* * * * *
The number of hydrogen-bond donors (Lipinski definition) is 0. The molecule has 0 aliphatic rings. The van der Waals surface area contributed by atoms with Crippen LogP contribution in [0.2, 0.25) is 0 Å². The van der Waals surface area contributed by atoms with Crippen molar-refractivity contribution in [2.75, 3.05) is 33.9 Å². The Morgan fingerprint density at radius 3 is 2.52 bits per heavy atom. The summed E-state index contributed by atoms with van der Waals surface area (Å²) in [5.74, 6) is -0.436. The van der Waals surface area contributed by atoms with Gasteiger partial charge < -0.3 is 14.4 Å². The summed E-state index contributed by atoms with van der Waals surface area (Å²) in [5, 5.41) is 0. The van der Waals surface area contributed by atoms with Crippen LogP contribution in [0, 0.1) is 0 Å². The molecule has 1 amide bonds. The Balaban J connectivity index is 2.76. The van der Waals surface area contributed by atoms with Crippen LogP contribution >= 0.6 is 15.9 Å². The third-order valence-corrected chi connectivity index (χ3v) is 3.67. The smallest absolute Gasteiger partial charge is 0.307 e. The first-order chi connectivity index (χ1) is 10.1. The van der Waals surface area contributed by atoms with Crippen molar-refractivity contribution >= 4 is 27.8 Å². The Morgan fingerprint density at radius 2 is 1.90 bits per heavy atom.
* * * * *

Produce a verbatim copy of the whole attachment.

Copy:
The number of hydrogen-bond donors (Lipinski definition) is 0. The molecule has 0 aliphatic rings. The van der Waals surface area contributed by atoms with Crippen LogP contribution in [0.2, 0.25) is 0 Å². The van der Waals surface area contributed by atoms with Crippen molar-refractivity contribution in [2.75, 3.05) is 33.9 Å². The Morgan fingerprint density at radius 3 is 2.52 bits per heavy atom. The summed E-state index contributed by atoms with van der Waals surface area (Å²) in [5.74, 6) is -0.436. The van der Waals surface area contributed by atoms with Gasteiger partial charge < -0.3 is 14.4 Å². The summed E-state index contributed by atoms with van der Waals surface area (Å²) in [5, 5.41) is 0. The van der Waals surface area contributed by atoms with Crippen LogP contribution in [0, 0.1) is 0 Å². The molecule has 1 amide bonds. The Balaban J connectivity index is 2.76. The van der Waals surface area contributed by atoms with Crippen LogP contribution >= 0.6 is 15.9 Å². The third-order valence-corrected chi connectivity index (χ3v) is 3.67. The smallest absolute Gasteiger partial charge is 0.307 e. The first-order chi connectivity index (χ1) is 10.1. The van der Waals surface area contributed by atoms with Crippen molar-refractivity contribution >= 4 is 27.8 Å². The Morgan fingerprint density at radius 2 is 1.90 bits per heavy atom.